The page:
The End of the Gods

af05c2ad-3af7-4402-8d53-75591e6f3a1bThere was a time, many, many years ago, when the inhabitants of the land believed that there were a great number of gods and goddesses. These gods had control over many different aspects of life on earth. In many ways they were very human. They could be kind or mean, angry or pleasant, cruel or loving. They fell in love with each other, argued with each other, and even stole from each other.

Zeus was king of the gods. He had won the draw and became the supreme ruler of all of the lesser gods. He, himself, was the god of the sky, rain, and thunder and he lived high atop Mount Olympus. His weapon was a thunderbolt, which he hurled at those who displeased him. He ruled over both man and the gods. He was worshipped and idolized.

But time marches on and even the all powerful Zeus could not stop the winds of change. Humans began to question the whole idea of many gods who possessed both supernatural and human attributes. They sought to simplify their beliefs by embracing a single, supernatural deity, one that was omnipresent, omnipotent, and omniscient. One that was free of human traits and frailties, who was apart from and above the fray.

Zeus and all of his lesser gods were ignobly cast aside, as the people flocked to the one God, invisible, unknown, and unknowable. Zeus and his gods became lost in time and in place, no longer held in esteem, no longer worshipped, no longer feared. And worst of all, no longer seen.

Banished into the wilderness and unrecognizable to their former human subjects, the gods appeared to be ancient giant redwoods, wide and flowing rivers, vast deserts, and majestic mountains.

Zeus, himself, was banished to a frozen wasteland, and to those who braved the wintry elements and hiked near him, they could only see a huge, craggy mountain, unable to discern the frozen tears and the true visage of the once great and powerful king of the gods.

Written for Diana’s, at Myth in the Mirror, January’s Writing Prompt, part of her Speculative Fiction Writing Prompt.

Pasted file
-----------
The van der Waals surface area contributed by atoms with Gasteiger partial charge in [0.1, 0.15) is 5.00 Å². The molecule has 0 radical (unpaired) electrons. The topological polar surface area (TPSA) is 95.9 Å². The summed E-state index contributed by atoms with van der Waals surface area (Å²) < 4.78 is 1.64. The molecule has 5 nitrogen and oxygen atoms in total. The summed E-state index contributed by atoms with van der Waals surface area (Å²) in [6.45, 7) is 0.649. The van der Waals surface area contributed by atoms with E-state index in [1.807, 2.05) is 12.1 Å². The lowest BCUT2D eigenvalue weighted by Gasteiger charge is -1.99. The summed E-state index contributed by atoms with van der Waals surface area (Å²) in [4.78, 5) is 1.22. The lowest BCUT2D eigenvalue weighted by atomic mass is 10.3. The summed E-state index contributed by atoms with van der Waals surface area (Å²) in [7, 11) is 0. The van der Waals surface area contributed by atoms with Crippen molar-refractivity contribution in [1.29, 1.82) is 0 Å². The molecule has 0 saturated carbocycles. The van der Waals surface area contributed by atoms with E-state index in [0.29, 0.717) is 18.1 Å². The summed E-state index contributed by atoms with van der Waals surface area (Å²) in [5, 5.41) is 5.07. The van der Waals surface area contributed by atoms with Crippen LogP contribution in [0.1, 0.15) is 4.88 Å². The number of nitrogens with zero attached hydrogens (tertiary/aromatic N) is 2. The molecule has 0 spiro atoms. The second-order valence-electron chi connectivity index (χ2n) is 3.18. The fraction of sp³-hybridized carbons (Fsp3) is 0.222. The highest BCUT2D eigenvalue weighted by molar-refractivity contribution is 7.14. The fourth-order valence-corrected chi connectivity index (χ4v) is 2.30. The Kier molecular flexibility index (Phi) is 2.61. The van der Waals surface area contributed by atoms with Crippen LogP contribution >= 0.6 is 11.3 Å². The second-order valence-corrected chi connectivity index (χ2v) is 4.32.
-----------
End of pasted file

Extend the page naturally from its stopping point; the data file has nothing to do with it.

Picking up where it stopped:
26 thoughts on “The End of the Gods

  1. wideeyedwanderingspoonie January 5, 2019 / 4:20 pm

    That was AWESOME! I love the idea of gods as natural elements. In the southwest corner of Colorado lies “Sleeping Ute” mountain. There’s a great legend very similar to yours.

    Liked by 2 people

  2. D. Wallace Peach January 5, 2019 / 5:37 pm

    I mirror Wide-eyes comment. I love the idea of the gods becoming majestic elements of the Earth. Great story. Thanks so much for taking part in the prompt and pulling together such a powerful response. I’m looking forward to sharing!

    Liked by 1 person

  3. Marilyn Armstrong January 5, 2019 / 10:45 pm

    If you have not already done so, please read Douglas Adams “The Long Dark Teatime of the Soul.” You will love it. It’s my favorite of all his books.

    Liked by 1 person

    • Fandango January 5, 2019 / 10:47 pm

      I will go to Amazon and download it tomorrow morning. Thanks for the recommendation.


  4. All About Life January 6, 2019 / 12:06 am

    This is wonderful! I love the idea of the ancient gods living within nature; creative and beautifully written :O) x

    Liked by 1 person

  5. leigha66 January 12, 2019 / 3:17 pm

    As many others have said, the idea of Gods blending into nature is amazing. Loved this one!

    Liked by 1 person

  6. Joanne Sisco January 14, 2019 / 9:49 am

    I’m visiting via Diana at Myths of the Mirror. I too liked the idea of the gods becoming natural elements. I might never look at a craggy mountain quite the same way again.

    Liked by 1 person

    • Fandango January 14, 2019 / 11:52 am

      No I haven’t. I’ll look into it.


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